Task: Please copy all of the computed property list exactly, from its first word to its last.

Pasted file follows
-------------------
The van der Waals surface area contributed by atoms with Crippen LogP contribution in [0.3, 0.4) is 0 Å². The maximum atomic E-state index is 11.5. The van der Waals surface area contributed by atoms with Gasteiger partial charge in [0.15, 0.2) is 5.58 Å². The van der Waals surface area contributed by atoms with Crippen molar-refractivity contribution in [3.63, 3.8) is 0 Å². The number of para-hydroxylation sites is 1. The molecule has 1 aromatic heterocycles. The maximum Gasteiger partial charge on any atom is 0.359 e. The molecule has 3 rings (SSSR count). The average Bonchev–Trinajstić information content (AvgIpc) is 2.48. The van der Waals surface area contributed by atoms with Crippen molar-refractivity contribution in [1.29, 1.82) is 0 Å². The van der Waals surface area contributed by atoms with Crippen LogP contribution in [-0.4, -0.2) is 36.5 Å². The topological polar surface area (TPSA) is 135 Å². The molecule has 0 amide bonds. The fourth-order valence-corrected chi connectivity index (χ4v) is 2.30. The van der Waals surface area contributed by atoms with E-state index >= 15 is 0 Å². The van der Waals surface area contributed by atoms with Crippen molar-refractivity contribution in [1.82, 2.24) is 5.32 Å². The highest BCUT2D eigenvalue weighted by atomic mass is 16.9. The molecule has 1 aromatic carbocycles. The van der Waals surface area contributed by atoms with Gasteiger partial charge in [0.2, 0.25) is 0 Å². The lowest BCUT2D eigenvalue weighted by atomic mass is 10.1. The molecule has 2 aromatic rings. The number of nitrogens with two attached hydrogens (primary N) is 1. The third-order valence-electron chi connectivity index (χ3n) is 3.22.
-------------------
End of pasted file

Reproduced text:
The van der Waals surface area contributed by atoms with Crippen LogP contribution in [0.3, 0.4) is 0 Å². The maximum atomic E-state index is 11.5. The van der Waals surface area contributed by atoms with Gasteiger partial charge in [0.15, 0.2) is 5.58 Å². The van der Waals surface area contributed by atoms with Crippen molar-refractivity contribution in [3.63, 3.8) is 0 Å². The number of para-hydroxylation sites is 1. The molecule has 1 aromatic heterocycles. The maximum Gasteiger partial charge on any atom is 0.359 e. The molecule has 3 rings (SSSR count). The average Bonchev–Trinajstić information content (AvgIpc) is 2.48. The van der Waals surface area contributed by atoms with Crippen molar-refractivity contribution in [1.29, 1.82) is 0 Å². The van der Waals surface area contributed by atoms with Crippen LogP contribution in [-0.4, -0.2) is 36.5 Å². The topological polar surface area (TPSA) is 135 Å². The molecule has 0 amide bonds. The fourth-order valence-corrected chi connectivity index (χ4v) is 2.30. The van der Waals surface area contributed by atoms with E-state index >= 15 is 0 Å². The van der Waals surface area contributed by atoms with Crippen molar-refractivity contribution in [1.82, 2.24) is 5.32 Å². The highest BCUT2D eigenvalue weighted by atomic mass is 16.9. The molecule has 1 aromatic carbocycles. The van der Waals surface area contributed by atoms with Gasteiger partial charge in [0.2, 0.25) is 0 Å². The lowest BCUT2D eigenvalue weighted by atomic mass is 10.1. The molecule has 2 aromatic rings. The number of nitrogens with two attached hydrogens (primary N) is 1. The third-order valence-electron chi connectivity index (χ3n) is 3.22.